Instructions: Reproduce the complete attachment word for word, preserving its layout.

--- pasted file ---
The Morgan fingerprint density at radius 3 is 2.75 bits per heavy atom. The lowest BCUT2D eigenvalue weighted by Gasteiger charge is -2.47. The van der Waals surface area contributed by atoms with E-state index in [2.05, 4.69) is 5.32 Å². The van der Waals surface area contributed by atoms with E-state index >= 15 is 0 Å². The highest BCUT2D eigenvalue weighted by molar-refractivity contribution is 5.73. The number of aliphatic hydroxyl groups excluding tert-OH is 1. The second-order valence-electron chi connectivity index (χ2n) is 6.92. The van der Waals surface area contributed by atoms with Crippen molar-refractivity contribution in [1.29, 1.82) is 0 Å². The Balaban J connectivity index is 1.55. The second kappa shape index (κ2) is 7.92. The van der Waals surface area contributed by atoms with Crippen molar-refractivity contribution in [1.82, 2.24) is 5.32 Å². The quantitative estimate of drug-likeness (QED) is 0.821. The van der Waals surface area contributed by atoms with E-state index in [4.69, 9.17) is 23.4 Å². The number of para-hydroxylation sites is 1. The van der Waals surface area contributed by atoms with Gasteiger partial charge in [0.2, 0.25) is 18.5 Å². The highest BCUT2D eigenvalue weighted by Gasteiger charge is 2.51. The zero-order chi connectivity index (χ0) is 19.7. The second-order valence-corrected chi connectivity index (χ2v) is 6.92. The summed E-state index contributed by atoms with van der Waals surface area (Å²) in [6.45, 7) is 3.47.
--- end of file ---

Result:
The Morgan fingerprint density at radius 3 is 2.75 bits per heavy atom. The lowest BCUT2D eigenvalue weighted by Gasteiger charge is -2.47. The van der Waals surface area contributed by atoms with E-state index in [2.05, 4.69) is 5.32 Å². The van der Waals surface area contributed by atoms with E-state index >= 15 is 0 Å². The highest BCUT2D eigenvalue weighted by molar-refractivity contribution is 5.73. The number of aliphatic hydroxyl groups excluding tert-OH is 1. The second-order valence-electron chi connectivity index (χ2n) is 6.92. The van der Waals surface area contributed by atoms with Crippen molar-refractivity contribution in [1.29, 1.82) is 0 Å². The Balaban J connectivity index is 1.55. The second kappa shape index (κ2) is 7.92. The van der Waals surface area contributed by atoms with Crippen molar-refractivity contribution in [1.82, 2.24) is 5.32 Å². The quantitative estimate of drug-likeness (QED) is 0.821. The van der Waals surface area contributed by atoms with E-state index in [4.69, 9.17) is 23.4 Å². The number of para-hydroxylation sites is 1. The van der Waals surface area contributed by atoms with Gasteiger partial charge in [0.2, 0.25) is 18.5 Å². The highest BCUT2D eigenvalue weighted by Gasteiger charge is 2.51. The zero-order chi connectivity index (χ0) is 19.7. The second-order valence-corrected chi connectivity index (χ2v) is 6.92. The summed E-state index contributed by atoms with van der Waals surface area (Å²) in [6.45, 7) is 3.47.